It would be hard to come up with a slimier, more specious argument than the one made by the Trump administration in its pharmaceutical pricing initiative, launched last week.
Yes, Trump’s Council of Economic Advisors has found the major culprit in high drug prices: and it is European socialism. The same perpetrators of government-funded single-payer health plans, so beloved by Bernie Sanders and his left wing populist movement, are also the ones who force the parent’s of a dying child pay $20,000 for single pill.
The narrative arc of the Trump Drug Price Policy Story begins with candidate Trump’s populist denunciations of high drug prices, and his theatrical scuffles with pharmaceutical executives who somehow crossed him (like the one big pharma executive who resigned from a Trump business council after Charlottesville). There was some hope that POTUS, the erratic narcissistic moron, would stumble onto a tough policy on drug pricing in an impulsive lurch toward his base.
So when the White House announced the new policy last Friday, the unsurprising twist in the story was Trump pulling back on campaign promises and pivoting in the direction of the pharmaceutical industry, no doubt under the guidance of the former big Pharma executives now running tTrump drug policy.
Trump himself used the occasion of the policy announcement to bash European allies. Per Robert Pear in the NYT: “‘America will not be cheated any longer, and especially will not be cheated by foreign countries,’ Mr. Trump said. He directed his trade representative to ‘make fixing this injustice a top priority’ in negotiations with every trading partner. ‘It’s time to end the global freeloading once and for all,’ Mr. Trump said.”
The actual Council of Economic Advisers report released along with Trump’s tirade doesn’t completely miss the reality of what makes drugs so expensive. “Reducing drug prices that Americans pay means recognizing that many artificially high prices result from government policies that prevent, rather than foster, healthy price competition,” the report notes. “Drug prices, for example, are sometimes artificially high due to government regulations that raise prices.”
They’re correct in saying that the primary culprit behind higher-than-necessary drug prices is government regulation. And as the report even explored in some detail, those regulations are primarily patent regulations and FDA policies that serve the interest of the drug companies, and not the interests of consumers. US patent laws, and other regulations, work to inflate drug company profits. A 2016 study conducted by three doctors who are also experts in health economics found: “High drug prices are the result of the increasing cost and complexity of drug development but also arise in large part from the approach the United States has taken to the granting of government-protected monopolies to drug manufacturers, combined with restriction of price negotiation at a level not observed in other industrialized nations.”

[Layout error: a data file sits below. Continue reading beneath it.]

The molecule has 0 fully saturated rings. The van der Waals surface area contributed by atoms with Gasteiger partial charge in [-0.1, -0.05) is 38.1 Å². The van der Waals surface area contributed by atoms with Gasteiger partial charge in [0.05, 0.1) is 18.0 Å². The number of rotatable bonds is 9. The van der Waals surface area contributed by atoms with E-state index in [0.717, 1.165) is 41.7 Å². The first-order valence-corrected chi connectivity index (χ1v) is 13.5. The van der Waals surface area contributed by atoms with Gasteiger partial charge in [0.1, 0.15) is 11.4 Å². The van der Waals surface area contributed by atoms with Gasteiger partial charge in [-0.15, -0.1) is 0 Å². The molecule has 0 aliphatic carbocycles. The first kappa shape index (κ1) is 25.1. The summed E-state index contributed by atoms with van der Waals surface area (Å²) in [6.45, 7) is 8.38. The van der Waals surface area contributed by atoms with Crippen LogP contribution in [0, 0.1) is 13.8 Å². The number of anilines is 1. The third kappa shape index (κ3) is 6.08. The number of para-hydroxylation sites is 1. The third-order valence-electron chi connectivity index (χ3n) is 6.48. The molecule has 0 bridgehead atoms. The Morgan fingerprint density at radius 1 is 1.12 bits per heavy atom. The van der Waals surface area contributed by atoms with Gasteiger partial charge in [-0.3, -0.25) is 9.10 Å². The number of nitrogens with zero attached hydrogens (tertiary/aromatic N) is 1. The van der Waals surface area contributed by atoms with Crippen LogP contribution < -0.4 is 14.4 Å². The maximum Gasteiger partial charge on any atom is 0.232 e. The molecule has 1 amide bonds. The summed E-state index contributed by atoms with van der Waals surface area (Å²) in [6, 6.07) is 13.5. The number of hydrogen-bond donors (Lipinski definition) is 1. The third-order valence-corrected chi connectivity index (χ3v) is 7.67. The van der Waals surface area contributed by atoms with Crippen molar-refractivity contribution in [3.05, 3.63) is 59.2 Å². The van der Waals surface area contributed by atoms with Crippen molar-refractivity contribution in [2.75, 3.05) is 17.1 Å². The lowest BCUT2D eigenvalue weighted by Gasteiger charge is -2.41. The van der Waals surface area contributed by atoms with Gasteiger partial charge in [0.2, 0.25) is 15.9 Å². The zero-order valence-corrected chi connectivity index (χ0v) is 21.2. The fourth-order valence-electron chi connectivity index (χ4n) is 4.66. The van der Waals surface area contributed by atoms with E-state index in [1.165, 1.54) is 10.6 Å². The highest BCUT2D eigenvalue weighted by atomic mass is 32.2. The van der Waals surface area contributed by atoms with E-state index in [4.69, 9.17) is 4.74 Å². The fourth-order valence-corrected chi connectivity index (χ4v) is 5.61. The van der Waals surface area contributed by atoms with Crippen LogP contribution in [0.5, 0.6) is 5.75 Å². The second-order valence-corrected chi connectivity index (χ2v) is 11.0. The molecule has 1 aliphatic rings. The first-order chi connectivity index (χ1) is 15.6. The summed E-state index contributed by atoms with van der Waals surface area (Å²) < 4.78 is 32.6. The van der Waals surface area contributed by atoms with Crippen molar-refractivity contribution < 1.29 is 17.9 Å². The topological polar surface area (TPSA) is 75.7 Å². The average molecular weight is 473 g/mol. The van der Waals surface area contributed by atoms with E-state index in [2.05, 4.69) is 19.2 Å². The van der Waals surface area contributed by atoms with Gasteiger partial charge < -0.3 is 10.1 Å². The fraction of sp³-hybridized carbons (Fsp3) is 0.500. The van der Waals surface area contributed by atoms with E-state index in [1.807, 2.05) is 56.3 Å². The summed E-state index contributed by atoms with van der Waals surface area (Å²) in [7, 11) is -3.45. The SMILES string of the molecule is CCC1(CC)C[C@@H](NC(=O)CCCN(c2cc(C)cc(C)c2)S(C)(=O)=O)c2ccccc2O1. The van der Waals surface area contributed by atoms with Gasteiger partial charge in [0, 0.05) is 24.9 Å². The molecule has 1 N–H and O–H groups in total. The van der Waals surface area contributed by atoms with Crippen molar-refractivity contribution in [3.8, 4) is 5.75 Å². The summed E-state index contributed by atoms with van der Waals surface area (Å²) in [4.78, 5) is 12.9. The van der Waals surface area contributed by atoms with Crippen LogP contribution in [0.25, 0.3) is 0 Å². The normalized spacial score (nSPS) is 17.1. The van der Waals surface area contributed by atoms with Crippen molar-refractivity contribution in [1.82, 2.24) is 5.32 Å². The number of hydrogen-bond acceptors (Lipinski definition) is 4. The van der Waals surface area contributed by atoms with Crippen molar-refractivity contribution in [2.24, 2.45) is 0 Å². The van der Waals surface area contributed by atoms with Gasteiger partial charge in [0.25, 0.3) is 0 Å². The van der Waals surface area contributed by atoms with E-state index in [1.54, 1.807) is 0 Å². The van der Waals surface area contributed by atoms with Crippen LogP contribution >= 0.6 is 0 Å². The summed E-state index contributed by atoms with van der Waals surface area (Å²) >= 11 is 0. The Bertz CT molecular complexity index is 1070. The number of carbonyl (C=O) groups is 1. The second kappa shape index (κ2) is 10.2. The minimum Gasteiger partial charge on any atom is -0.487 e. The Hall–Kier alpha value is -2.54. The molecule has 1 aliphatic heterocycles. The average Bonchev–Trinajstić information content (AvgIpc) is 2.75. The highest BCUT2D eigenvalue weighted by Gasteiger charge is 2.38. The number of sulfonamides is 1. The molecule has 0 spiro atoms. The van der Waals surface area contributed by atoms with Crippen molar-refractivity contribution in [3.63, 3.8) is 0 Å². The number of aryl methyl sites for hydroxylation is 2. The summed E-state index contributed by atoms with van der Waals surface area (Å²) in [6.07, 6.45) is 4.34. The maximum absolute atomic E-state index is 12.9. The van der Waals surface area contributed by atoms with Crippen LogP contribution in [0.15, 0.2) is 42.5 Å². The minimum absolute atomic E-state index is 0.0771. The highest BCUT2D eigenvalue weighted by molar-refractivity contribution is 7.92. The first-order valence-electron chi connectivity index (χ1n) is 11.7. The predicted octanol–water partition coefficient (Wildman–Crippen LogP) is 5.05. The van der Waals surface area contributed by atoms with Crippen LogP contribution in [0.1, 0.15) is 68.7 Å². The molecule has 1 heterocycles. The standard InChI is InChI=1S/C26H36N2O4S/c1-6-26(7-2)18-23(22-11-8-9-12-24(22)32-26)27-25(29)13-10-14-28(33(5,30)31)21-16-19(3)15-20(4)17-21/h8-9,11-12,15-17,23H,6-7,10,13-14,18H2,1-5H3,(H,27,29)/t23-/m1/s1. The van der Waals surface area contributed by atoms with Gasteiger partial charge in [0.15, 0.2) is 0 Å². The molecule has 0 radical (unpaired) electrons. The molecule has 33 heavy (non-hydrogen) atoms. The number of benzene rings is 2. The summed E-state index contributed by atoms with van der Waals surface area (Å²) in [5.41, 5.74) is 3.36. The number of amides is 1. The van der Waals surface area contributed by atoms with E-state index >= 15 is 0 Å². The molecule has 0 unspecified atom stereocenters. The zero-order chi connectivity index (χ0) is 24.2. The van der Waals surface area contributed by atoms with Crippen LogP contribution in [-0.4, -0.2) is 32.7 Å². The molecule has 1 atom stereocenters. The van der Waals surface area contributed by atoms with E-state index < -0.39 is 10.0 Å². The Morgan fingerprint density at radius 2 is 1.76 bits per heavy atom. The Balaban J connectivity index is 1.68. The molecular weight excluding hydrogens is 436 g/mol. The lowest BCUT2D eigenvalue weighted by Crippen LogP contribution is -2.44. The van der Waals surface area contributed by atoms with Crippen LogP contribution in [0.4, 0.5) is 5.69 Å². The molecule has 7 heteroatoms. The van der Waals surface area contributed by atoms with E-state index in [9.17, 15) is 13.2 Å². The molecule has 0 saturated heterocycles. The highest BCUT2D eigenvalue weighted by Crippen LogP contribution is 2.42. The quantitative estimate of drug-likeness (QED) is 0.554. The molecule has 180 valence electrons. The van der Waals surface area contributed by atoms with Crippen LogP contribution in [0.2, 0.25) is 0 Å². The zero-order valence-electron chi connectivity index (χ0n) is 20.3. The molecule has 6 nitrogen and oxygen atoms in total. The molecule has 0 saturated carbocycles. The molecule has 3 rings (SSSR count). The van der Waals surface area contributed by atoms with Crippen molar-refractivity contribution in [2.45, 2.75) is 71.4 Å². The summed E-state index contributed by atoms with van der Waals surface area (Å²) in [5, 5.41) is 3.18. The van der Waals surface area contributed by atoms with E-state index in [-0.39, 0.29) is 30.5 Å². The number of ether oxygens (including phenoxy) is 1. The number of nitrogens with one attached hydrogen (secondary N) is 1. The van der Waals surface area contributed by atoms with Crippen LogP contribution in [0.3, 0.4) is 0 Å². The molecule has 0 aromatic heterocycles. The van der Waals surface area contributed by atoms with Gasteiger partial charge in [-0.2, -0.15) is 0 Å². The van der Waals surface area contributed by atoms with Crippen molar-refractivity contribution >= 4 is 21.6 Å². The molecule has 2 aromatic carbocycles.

Of course it’s complicated. In fact, anyone who has ever tried to file a claim with a health insurance company knows that sheer complexity is a major contributor to the cost and dysfunction of our health system. We obviously need enough patent protection in place so that drug companies have strong incentivea to invest in research and development. The role of government payers like Medicare and Medicaid no doubt leads to inefficiency and abuse.
But the real root of insane drug prices is an insane level of political power in the hands of the pharmaceutical industry, which is then abused to restrain competition. The pharmaceutical/health industry spends more on lobbying — by a lot — than any other industry. They spent $279.6 million in 2017 — #2, insurance, spent only $160.2 million (opensecrets.org). Interestingly, pharma spends less on campaign contributions than other industries — only $22.1 million so far for 2018, ranking a paltry #18 in the industry contribution ranking (I wonder why? Better to buy politicians after they’re elected?). Pharma’s influence was famously and starkly demonstrated when the industry’s massive lobbying campaign successfully pressured the Obama administration and a democratic congress from adding major provisions to Obamacare that would have dampened the sharp increase in drugs prices.
Now crony capitalism has reached new and obscene heights under Trump. Scott Gottleib, Commissioner of the Food and Drug Administration, came to the job after serving on pharmaceutical company boards and as a highly paid industry consultant. Alex Azar II, sec. of Health and Human Services, came from Eli Lilly.
So what better way to turn attention away from this pitiful morass of corruption other than to blame the French?